Hot Dog Carts and Hot Dogs



Downtown Toronto has one of the largest and most diverse range of cuisines in the world, with large districts of specific nationalities make up the city. Probably the most prominent cuisine to dominate Canada’s largest city, however, lies within the large army of hot dog carts. Little patches of light that spill onto the pavements of the city at night, that feed people throughout all of the day and night. Subject to much controversy surrounding food safety and sanitation, they still remain a popular food destination for Torontonians far and wide. Prices typically range from as low as $1.50, and can go up to $4, all of them made from the same ingredients.

This project investigates Toronto’s hot dog scene, and is a greater look at the homogenised culture that our consumer- orientated society has developed.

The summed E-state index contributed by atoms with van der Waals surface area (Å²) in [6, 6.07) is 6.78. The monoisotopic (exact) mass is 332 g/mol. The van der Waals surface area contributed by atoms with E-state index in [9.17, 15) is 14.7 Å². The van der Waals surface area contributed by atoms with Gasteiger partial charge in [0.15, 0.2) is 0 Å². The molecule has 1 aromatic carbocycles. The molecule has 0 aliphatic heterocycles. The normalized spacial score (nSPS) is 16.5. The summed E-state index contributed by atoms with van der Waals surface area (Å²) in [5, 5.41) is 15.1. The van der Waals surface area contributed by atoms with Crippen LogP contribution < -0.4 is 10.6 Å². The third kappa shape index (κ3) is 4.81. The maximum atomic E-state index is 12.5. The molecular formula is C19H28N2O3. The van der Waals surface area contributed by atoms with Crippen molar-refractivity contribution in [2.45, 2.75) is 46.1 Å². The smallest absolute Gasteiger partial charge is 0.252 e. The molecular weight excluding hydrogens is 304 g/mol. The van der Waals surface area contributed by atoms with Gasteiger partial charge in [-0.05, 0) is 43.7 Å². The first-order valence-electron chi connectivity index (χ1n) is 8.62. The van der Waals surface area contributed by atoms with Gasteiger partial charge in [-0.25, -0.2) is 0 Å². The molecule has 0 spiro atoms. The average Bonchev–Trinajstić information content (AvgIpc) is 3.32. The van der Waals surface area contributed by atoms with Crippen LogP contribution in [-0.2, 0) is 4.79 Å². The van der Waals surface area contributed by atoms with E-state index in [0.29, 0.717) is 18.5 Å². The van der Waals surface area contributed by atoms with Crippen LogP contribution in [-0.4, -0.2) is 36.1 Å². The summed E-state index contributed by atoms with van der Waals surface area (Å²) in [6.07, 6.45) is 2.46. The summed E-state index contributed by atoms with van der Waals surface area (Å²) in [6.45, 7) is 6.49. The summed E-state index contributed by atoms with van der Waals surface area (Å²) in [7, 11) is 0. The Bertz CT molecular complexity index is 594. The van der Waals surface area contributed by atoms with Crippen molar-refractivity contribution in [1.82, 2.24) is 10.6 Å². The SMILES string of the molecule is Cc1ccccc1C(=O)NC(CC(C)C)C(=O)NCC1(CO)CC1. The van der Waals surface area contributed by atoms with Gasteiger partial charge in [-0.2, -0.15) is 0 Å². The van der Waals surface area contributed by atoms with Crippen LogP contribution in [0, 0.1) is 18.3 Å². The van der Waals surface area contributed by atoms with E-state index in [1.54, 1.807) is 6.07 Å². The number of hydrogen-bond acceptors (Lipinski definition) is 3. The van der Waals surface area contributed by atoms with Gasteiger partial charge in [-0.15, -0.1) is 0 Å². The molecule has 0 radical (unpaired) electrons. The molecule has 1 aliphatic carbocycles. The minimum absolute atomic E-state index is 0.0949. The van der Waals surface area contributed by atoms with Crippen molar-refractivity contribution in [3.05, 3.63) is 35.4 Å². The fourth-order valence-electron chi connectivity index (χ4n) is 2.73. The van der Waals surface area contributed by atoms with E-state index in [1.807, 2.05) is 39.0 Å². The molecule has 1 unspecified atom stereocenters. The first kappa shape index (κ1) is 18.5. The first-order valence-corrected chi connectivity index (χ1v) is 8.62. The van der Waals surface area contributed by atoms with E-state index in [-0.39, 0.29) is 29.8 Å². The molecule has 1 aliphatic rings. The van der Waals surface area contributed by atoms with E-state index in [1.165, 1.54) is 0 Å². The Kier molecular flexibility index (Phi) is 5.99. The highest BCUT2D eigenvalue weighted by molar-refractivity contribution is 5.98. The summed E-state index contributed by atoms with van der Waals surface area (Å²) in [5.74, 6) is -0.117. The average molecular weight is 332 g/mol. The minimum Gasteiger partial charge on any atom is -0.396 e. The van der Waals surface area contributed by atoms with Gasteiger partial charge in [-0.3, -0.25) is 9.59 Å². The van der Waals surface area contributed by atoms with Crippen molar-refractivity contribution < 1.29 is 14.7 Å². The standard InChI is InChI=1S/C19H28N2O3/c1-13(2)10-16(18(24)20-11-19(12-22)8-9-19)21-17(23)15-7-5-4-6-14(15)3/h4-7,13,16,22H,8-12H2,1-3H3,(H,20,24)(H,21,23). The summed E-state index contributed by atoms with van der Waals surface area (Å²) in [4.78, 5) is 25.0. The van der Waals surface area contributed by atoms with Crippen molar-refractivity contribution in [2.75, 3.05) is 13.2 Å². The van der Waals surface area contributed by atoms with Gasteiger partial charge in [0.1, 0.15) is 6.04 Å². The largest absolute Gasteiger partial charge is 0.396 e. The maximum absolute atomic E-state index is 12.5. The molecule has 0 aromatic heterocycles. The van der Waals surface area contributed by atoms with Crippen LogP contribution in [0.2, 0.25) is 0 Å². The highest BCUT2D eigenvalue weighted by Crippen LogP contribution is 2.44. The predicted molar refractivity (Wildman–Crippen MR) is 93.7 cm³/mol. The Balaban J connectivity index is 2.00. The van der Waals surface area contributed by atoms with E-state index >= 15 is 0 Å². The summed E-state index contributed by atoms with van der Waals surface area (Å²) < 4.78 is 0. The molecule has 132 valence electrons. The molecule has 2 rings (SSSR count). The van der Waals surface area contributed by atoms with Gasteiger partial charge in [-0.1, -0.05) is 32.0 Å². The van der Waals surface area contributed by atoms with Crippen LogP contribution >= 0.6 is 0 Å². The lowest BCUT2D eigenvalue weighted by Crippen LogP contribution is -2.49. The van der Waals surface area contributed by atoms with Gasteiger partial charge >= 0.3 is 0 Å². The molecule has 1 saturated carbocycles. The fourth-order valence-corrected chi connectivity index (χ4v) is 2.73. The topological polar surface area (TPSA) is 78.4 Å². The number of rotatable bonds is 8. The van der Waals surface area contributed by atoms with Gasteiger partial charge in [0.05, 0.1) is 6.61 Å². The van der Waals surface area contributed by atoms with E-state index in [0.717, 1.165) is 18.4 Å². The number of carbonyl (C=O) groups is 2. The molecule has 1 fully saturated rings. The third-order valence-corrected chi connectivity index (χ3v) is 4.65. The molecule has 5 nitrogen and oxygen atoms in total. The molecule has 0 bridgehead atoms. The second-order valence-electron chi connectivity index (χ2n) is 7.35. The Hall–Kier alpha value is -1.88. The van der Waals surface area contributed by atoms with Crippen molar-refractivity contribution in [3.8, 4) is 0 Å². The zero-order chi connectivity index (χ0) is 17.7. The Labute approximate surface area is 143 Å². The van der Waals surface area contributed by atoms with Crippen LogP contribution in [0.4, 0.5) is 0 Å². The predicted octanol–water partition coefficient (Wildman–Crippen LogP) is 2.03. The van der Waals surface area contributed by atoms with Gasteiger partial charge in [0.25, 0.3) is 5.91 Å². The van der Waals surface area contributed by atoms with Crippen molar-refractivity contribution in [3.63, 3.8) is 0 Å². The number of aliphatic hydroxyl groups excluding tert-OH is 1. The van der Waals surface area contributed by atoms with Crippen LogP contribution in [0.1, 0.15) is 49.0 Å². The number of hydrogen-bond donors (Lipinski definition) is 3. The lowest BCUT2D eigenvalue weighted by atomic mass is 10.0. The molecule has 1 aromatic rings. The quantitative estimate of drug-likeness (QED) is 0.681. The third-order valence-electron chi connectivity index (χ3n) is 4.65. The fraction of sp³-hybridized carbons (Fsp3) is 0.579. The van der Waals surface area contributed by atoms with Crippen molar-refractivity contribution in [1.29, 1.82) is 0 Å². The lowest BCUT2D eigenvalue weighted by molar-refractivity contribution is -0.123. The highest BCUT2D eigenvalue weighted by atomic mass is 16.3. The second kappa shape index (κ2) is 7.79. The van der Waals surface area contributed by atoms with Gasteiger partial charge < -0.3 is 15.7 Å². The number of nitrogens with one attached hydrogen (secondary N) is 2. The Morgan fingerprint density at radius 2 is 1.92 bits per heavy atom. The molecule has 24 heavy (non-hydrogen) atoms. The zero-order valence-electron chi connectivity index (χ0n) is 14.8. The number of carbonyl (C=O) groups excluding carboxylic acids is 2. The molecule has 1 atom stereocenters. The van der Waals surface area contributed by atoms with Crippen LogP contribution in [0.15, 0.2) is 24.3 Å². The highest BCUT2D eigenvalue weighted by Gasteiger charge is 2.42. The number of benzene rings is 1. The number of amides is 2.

This photo book maps and documents a selection of hot dog carts and the hot dogs they sell in downtown Toronto, presented as diptychs and supplemented with photos of features of the carts. The physical book itself features materials related to hot dogs and their packaging, including a styrofoam insert on the front cover, and the map itself printed on a serviette. The book aims to critically investigate this sometimes viewed ‘guilty pleasure’ of Toronto cuisine, presented to the viewer larger than life and in gratuitous detail.

Using Format